Norway and coal

From Global Energy Monitor

Norway is a coal exporter with production having increased since the opening in 2001 of the Svea Norda mine. The two mines are on Spitsbergen, the main island in the dependency of Svalbard to the north of the Norwegian mainland. The mines are operated by Store Norske Spitsbergen Grubekompani AS, a wholly owned subsidiary of state-owned Store Norske Spitsbergen Kulkompani AS. The mines, which produce 2.9 million tonnes of coal equivalent, employ only 290 people.[1]

Mine No. 7 was opened in 1975 and produces 48 000 tonnes of coal equivalent and that it is scheduled to shut down in 2010. Approximately half of the mine's production is used in the country's only coal-fired power station on Spitsbergen which is a combined heat and power plant. The Svea Nord mine is expected to operate for up to 25 years.[1]

The International Energy Agency notes that coal from the Svea Nord mine "is exported to international markets, with Denmark, Germany, Portugal and the UK being major customers for Norwegian coal." Coal for the domestic us, it states, "is usually imported from the international coal market, with Poland, Russia, the UK and Germany being major suppliers. Coal is primarily used in the iron and metal industry in Norway, and these industries require a year-round supply of coal, which cannot be guaranteed from Spitsbergen owing to pack ice blocking the sea export route for most of the year."[1]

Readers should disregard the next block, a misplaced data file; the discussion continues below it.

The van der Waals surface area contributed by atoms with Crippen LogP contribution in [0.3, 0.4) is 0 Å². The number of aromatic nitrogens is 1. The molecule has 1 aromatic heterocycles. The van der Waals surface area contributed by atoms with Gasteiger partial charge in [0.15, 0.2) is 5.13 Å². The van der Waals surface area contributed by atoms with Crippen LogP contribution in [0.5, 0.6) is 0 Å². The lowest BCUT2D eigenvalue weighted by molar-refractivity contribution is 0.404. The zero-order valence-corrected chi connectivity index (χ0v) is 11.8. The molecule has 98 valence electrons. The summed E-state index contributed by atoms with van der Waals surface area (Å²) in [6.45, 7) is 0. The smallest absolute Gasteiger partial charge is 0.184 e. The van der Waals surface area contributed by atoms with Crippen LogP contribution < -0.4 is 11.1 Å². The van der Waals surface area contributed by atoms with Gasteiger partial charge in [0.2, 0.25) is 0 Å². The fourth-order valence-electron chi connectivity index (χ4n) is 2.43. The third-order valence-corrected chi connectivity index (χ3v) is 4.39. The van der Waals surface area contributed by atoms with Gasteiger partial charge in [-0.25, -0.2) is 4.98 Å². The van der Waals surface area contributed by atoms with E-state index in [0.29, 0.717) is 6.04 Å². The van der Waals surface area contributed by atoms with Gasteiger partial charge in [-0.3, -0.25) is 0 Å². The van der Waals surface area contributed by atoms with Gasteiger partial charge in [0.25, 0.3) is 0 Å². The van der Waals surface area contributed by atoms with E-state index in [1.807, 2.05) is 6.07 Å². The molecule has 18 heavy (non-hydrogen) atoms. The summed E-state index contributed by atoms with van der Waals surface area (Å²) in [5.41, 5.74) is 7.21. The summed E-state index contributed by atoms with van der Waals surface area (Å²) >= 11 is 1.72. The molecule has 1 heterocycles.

Existing Coal-Fired Power Station

Longyear power station is Norway's only coal-fired power station.

Carbon capture and storage

CCS plant costing nine times the original estimate

In September 2010, it was reported that building a carbon capture and storage (CCS) test centre at the Statoil-operated Mongstad refinery in Norway will cost nearly nine times as much as planned. The budget for the CCS facility, considered by the International Energy Agency as a key technology to fight climate change, has risen to 6 billion crowns ($1.02 billion) from 700 million estimated in 2006, according to Dagens Naeringsliv. Norwegian Prime Minister Jens Stoltenberg sees the plant as key for UN climate negotiations: "If we don't have CCS, it will be very difficult to achieve big cuts in carbon emissions. That's why we must believe in CCS even though it is proving more difficult, or more expensive, than people thought a few years ago."[2]

The Mongstad project was initially seen as one of the first coal plants to start full-scale CCS operation, but has been plagued by setbacks. It is also a prestige project for Stoltenberg, who once said CCS would be Norway's equivalent of the U.S. Apollo project of the 1960s that put astronauts Neil Armstrong and Buzz Aldrin on the moon. Operator Statoil has a 20 percent share in the Mongstad test centre, Royal Dutch Shell has 2.44 percent, South Africa's Sasol has 2.44 percent, while the Norwegian state holds 75.12 percent.[2]

Articles and Resources


  1. 1.0 1.1 1.2 International Energy Agency, "Energy Policies of IEA Countries - Norway", International Energy Agency, 2005.
  2. 2.0 2.1 Gwladys Fouche, "Costs soar for Norway Mongstad CCS centre-paper" Reuters, Sep. 30, 2010.

Related articles

Europe and coal

External Articles

Background information

  • International Energy Agency, "Coal in Norway in 2005", International Energy Agency website, accessed July 2008.
  • International Energy Agency, "Norway", International Energy Agency website, accessed July 2008.
  • U.S. Geological Survey, Norway 1994-2005
  • European Environment Agency, European Pollutant Emission Register. (This has a list of power stations and their current emissions).

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